I just became aware of the website Stasisfield–;: it seems like an interesting thing. While looking at the site I began thinking about what governs my engagement with works of sound. Perceptible structure certainly causes a rebuking response on my part, as I don’t like to be told what to do with music. However, there is some music that doesn’t cause me to react as such–I don’t know what qualifies this ‘acceptable’ structure.

…perhaps a brief manifesto on sound…

Let us not apotheosize John Cage’s contributions to sound as centers from which we derive our notion of music, rather let us make light of his work in lieu of his ideology, and focus on his adherence to structures beyond influence. In structures beyond influence I mean mechanisms for the organization of the parameters of sound (duration, dynamic, position) that are constructed without the possibility of attaining a posited course or outcome because they are not calculated as quantifiable or qualifiable values, rather they are given as value ranges of an inordained–by those personal quests of truth that pervade thorugh music–nature; these structures byeond influence allow for the human architect of object to be haunted by nature. But, do not take these statements as indication that structure is evil, or that it should be abandoned for total anarchy, or a nihilistic confounding of human-in-music. There is always room for those calculated structures that uphold a Truth, and–rightfully–ask us to believe that such a structure is an exercise of the inherent omnipotent value of humans making use of a medium. However, we must recognize that both of these ways of structuring sound are just that–different structures. While they overlap, they remain distinct. Those musical structures that affirm the trace of the human are measures of social cultures that happen to manifest–in this instance–through sound; the human haunts the medium. It is imperative that we recognize that such structuring in sound is socio-cultural in essence, and aural only in its particular taming. Those musical structures that exist in their attempts to evade the Truth of a social culture are exercises wherein the human attempts to become a ghost in the process of the manifesting of sound, and this vanishing act–if successful–becomes a measure of nature’s pervasiveness; nature always already haunts everything, including the human and the medium.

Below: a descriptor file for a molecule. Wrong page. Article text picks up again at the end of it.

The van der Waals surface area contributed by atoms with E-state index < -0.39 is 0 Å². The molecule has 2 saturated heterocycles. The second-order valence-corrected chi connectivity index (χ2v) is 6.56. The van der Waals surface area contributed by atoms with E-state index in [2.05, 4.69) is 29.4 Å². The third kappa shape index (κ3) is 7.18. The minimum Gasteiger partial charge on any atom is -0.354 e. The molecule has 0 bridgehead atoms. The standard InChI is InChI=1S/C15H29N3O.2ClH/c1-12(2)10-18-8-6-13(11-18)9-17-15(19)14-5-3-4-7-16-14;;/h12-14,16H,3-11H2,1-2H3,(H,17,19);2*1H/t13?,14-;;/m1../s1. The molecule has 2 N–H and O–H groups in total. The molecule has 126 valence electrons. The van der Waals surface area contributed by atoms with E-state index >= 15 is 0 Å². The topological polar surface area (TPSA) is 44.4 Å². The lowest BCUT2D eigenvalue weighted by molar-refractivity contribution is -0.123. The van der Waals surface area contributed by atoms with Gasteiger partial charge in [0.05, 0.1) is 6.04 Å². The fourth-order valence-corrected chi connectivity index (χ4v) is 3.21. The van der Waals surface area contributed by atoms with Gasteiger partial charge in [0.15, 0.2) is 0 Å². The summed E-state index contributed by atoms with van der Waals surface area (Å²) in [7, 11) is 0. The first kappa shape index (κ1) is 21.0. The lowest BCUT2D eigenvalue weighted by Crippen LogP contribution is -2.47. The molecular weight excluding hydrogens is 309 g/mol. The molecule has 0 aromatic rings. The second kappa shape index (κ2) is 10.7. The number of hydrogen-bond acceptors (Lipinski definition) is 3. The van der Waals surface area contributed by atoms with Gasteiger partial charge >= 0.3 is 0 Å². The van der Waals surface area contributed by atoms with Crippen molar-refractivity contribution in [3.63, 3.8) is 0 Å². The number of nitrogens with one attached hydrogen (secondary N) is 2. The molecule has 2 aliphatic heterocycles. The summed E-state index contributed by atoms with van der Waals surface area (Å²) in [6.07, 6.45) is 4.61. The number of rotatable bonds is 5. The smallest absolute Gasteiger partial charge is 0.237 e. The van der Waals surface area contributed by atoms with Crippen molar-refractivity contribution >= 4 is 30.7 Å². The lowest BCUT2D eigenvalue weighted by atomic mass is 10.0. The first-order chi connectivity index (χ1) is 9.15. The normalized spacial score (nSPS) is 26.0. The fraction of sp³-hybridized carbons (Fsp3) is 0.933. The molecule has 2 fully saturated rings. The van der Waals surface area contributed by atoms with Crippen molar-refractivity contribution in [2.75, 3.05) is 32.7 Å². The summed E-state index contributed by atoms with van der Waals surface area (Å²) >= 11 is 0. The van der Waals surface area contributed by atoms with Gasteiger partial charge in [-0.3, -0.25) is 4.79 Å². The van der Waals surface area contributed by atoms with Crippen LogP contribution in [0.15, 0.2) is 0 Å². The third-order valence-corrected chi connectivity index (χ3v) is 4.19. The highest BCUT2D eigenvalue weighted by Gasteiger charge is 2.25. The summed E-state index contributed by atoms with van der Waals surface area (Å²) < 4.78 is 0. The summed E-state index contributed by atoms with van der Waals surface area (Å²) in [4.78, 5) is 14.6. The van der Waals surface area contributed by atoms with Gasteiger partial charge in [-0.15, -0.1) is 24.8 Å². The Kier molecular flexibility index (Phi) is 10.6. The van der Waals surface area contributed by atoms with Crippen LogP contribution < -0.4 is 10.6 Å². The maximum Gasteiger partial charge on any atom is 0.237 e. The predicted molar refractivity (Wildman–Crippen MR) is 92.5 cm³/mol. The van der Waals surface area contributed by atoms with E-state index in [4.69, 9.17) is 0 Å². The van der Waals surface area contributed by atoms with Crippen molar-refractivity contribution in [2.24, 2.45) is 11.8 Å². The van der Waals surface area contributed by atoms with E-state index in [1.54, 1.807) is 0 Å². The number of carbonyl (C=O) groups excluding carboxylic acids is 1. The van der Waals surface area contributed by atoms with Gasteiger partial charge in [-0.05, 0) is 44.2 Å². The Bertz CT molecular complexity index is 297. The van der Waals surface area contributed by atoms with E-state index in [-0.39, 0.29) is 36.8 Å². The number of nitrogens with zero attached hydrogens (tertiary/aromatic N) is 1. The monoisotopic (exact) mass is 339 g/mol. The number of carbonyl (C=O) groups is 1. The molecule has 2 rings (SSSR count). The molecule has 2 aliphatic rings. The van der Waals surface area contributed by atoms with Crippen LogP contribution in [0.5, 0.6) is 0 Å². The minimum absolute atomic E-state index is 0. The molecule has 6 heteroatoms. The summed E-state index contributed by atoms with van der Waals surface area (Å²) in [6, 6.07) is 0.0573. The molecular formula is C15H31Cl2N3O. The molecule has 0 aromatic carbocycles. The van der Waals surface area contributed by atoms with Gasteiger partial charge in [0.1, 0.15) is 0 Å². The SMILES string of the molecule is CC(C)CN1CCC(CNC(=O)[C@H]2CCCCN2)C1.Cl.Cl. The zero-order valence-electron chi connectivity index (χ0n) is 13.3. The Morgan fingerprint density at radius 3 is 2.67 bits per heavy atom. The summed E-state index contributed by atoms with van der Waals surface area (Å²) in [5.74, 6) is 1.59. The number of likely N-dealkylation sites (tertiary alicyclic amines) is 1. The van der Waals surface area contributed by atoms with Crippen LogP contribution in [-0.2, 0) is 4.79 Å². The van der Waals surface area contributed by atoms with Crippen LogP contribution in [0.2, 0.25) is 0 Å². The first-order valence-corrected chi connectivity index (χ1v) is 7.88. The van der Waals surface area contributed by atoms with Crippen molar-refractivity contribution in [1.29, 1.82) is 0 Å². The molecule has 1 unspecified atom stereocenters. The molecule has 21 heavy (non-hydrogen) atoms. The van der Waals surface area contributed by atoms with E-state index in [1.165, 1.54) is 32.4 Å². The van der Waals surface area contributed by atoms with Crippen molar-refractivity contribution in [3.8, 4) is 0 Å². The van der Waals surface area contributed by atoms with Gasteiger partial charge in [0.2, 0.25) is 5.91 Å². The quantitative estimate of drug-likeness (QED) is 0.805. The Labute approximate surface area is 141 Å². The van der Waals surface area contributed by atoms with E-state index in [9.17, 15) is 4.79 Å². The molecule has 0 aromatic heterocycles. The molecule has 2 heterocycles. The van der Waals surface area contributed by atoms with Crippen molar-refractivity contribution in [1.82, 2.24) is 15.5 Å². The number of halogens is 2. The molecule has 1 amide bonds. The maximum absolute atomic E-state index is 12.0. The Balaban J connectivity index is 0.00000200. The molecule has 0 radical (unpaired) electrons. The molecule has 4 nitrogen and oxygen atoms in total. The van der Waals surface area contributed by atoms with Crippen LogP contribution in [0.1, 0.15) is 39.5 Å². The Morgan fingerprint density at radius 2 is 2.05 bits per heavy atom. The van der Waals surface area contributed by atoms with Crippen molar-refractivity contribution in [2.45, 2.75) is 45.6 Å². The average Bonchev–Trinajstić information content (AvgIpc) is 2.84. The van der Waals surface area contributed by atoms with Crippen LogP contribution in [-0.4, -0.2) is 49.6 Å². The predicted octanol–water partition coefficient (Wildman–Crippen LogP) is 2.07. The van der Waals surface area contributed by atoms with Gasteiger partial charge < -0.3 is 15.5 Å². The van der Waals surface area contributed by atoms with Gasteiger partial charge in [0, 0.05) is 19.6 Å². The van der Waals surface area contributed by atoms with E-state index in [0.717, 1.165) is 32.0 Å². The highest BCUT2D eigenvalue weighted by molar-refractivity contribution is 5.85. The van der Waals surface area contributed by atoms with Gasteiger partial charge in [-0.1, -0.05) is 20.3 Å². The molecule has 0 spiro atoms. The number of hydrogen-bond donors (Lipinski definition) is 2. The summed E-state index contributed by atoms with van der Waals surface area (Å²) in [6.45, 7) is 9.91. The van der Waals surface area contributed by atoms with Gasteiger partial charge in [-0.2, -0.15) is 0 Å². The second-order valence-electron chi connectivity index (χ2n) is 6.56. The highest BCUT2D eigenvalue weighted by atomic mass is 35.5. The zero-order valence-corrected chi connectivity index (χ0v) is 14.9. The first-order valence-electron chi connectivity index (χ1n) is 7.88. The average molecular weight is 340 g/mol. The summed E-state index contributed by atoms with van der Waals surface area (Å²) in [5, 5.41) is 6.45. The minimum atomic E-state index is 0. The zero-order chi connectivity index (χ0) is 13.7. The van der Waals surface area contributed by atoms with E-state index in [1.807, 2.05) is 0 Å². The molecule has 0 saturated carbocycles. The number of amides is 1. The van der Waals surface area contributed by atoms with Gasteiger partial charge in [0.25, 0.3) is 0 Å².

I’m up early on my born day (and more on the body)…

July 22, 2006 at 12:36 | Posted in Musings, Performances/Exhibitions, Process oriented explanations, Things related to John Cage | Leave a comment